There is an ad for two archeologists on the Hawaii Department of Human Resources Development’s statewide employment website but none of the other positions set out by the Park Service are listed.
Other job listings on SHPD websites were expired or inaccurate.
There is a direct link to one position on SHPD’s home page, but clicking on it takes you to a Big Island archeologist position that says resumes must be postmarked by 2005 and addressed to Melanie Chinen, the former head of the department who left in 2007. The position is posted under a tab that says “New To This Web Site.”
What appears to be a second homepage for SHPD lists openings for a historic preservation GIS specialist and two burial site specialists. The link to the GIS specialist position is expired. Aiu told Civil Beat that this position had been filled.
There are also two burial specialist positions listed on the state’s general employment website.
Kaulukukui conceded that it was “troubling” that a year and a half into the corrective action plan, officials still hadn’t clarified with the Park Service which positions needed to be staffed.
“The fact that we are working from an assumption about what needs to be met under the (corrective action plan) is disconcerting,” he said.
Melia Lane-Kamahele, a National Park Service official, told Civil Beat that the 10 positions listed in last month’s report must be filled in order to meet the staffing needs in the corrective action plan.
Kaulukukui said that hadn’t been made clear until now.
“It’s our position that that hasn’t been specified and those 10 positions in particular never showed up anywhere until the April 19 letter (from the National Park Service),” he said.
“To me, it’s alarming that we are getting the news that these positions need to be filled now and in this way — from the media.”
But Lane-Kamahele said that this had always been clear.
“I think I would say that we have always been very clear about the requirements for grants and maintaining a professionally operating department that meets mandated requirements,” she said.
Kaulukukui said he has set up a meeting this week in Washington D.C. with Stephanie Toothman, a director at the National Park Service, to discuss the corrective action plan, and in particular, the staffing situation.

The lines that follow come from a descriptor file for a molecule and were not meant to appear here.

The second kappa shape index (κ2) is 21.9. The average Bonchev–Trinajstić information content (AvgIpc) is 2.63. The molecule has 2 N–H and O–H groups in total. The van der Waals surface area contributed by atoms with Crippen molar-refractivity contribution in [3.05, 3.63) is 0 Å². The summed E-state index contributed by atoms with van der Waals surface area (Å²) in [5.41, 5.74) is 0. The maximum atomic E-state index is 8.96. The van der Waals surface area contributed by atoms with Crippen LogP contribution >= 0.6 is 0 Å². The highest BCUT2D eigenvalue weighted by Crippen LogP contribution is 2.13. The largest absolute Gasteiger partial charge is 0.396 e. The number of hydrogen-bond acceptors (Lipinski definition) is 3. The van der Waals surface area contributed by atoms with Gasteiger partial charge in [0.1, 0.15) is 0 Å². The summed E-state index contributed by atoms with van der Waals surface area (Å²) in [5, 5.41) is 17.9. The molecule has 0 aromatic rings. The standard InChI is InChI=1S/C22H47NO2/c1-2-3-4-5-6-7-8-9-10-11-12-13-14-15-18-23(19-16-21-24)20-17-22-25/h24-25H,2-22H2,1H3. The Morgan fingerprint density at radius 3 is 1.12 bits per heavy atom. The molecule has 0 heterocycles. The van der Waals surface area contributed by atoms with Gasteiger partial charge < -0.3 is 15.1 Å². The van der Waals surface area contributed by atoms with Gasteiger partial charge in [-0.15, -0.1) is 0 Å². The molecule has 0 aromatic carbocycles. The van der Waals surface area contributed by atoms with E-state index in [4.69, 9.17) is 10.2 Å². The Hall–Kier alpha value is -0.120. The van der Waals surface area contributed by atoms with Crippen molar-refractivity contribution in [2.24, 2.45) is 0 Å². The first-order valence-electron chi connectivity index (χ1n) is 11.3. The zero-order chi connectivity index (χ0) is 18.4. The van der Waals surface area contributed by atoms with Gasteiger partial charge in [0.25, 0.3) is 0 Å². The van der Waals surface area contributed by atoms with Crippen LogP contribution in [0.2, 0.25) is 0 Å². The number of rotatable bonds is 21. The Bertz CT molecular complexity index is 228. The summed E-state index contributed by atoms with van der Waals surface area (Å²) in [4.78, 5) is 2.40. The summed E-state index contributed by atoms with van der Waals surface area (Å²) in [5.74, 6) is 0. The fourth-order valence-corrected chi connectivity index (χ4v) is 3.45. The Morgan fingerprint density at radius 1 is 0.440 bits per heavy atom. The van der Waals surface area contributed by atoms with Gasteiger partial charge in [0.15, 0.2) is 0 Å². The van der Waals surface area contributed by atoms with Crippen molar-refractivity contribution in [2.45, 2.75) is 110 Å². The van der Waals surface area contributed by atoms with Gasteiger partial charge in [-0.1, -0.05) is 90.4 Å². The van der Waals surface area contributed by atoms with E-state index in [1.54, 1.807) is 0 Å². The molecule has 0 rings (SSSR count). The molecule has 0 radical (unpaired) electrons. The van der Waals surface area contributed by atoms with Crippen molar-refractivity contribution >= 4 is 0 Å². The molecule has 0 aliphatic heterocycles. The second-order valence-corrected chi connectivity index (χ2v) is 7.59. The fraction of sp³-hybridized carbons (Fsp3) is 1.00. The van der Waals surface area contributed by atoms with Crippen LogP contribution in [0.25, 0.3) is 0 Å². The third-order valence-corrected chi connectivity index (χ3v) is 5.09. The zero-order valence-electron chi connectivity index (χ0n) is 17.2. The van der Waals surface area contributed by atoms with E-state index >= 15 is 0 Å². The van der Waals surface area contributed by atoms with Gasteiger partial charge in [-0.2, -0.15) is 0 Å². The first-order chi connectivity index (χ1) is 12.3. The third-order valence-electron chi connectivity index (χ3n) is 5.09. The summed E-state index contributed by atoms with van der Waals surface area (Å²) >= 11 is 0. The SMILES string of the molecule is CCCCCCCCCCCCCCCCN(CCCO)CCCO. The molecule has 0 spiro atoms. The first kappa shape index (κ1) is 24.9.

Last July, at the start of this fiscal year, SHPD had approximately $625,000 to pay for new staff. But by April, the department had failed to attract new hires and decided to divert the funds to other needs, according to Aiu.
In April, she redirected about $400,000 for the following:
About one-third of the $625,000 will be lost if it’s not allocated by June 30, the end of the 2012 fiscal year. Unused money is redeposited into the state’s general fund.
Kaulukukui defended the purchases, but also said it was unfortunate that SHPD had failed to meet staffing levels.
“We wouldn’t have diverted the vacancy savings if there was a chance they would be needed for salary,” he said by email. “Given that, the diverted uses are very valid. Improving the safety of our staff in the field and enhancing the data collecting and connectivity while out there. That being said, we’re all disappointed we were unable to recruit into those positions and are determined not to be in the same position a year from now.”
Aiu said that the $175,000 for new vehicles was important for ensuring employee safety.
SHPD staff needs to travel throughout the islands for site visits and Aiu said that the vehicles the department has been using are more than eight years old.
“Maui and Hilo don’t work,” she said. “The one in Kona, I’m afraid one day my staff person will be driving somewhere and it will die on him.”
The money covers four four-wheel-drive vehicles, estimated at about $35,000 each, and a hybrid vehicle.
SHPD’s dismal track record of recruiting and retaining staff is at the heart of why it might lose its federal certification. The agency has been struggling for years to deal with the problem.
Out of 20 available positions, one-third are currently vacant, according to DLNR. And between 2004 and 2010, a staggering 37 employees left SHPD, according to a report by the National Park Service.
A survey included in the 2010 report found that office morale was “very bad.” Reasons included a heavy workload, a chaotic workplace and constant staff turn-over.
One respondent commented that morale “was better recently, but it was so bad before, it’s hard to tell.”